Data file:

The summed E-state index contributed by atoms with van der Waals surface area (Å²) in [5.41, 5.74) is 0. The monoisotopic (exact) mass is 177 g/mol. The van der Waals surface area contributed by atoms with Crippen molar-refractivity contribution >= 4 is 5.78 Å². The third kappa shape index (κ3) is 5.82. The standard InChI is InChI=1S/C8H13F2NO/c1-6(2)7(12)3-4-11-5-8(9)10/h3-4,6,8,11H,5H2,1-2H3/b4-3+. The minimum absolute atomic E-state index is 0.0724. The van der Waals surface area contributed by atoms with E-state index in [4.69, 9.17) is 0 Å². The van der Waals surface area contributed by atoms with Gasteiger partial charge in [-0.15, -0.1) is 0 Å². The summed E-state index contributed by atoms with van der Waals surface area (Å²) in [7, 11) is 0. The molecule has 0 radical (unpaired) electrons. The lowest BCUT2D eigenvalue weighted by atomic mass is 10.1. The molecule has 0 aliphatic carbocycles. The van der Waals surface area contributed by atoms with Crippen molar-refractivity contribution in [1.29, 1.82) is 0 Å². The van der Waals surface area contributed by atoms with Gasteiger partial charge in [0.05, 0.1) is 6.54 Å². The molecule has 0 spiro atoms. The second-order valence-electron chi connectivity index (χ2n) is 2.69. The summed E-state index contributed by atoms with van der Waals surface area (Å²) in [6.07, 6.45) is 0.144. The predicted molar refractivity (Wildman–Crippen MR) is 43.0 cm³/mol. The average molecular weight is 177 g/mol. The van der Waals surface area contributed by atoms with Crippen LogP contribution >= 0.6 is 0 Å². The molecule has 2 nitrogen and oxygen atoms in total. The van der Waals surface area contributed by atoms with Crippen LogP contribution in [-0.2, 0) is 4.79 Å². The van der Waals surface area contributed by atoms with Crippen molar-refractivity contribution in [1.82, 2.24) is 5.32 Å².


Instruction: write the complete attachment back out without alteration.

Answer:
The summed E-state index contributed by atoms with van der Waals surface area (Å²) in [5.41, 5.74) is 0. The monoisotopic (exact) mass is 177 g/mol. The van der Waals surface area contributed by atoms with Crippen molar-refractivity contribution >= 4 is 5.78 Å². The third kappa shape index (κ3) is 5.82. The standard InChI is InChI=1S/C8H13F2NO/c1-6(2)7(12)3-4-11-5-8(9)10/h3-4,6,8,11H,5H2,1-2H3/b4-3+. The minimum absolute atomic E-state index is 0.0724. The van der Waals surface area contributed by atoms with E-state index in [4.69, 9.17) is 0 Å². The van der Waals surface area contributed by atoms with Gasteiger partial charge in [-0.15, -0.1) is 0 Å². The summed E-state index contributed by atoms with van der Waals surface area (Å²) in [7, 11) is 0. The molecule has 0 radical (unpaired) electrons. The lowest BCUT2D eigenvalue weighted by atomic mass is 10.1. The molecule has 0 aliphatic carbocycles. The van der Waals surface area contributed by atoms with Crippen molar-refractivity contribution in [1.29, 1.82) is 0 Å². The van der Waals surface area contributed by atoms with Gasteiger partial charge in [0.05, 0.1) is 6.54 Å². The molecule has 0 spiro atoms. The second-order valence-electron chi connectivity index (χ2n) is 2.69. The summed E-state index contributed by atoms with van der Waals surface area (Å²) in [6.07, 6.45) is 0.144. The predicted molar refractivity (Wildman–Crippen MR) is 43.0 cm³/mol. The average molecular weight is 177 g/mol. The van der Waals surface area contributed by atoms with Crippen LogP contribution >= 0.6 is 0 Å². The molecule has 2 nitrogen and oxygen atoms in total. The van der Waals surface area contributed by atoms with Crippen LogP contribution in [-0.2, 0) is 4.79 Å². The van der Waals surface area contributed by atoms with Crippen molar-refractivity contribution in [1.82, 2.24) is 5.32 Å².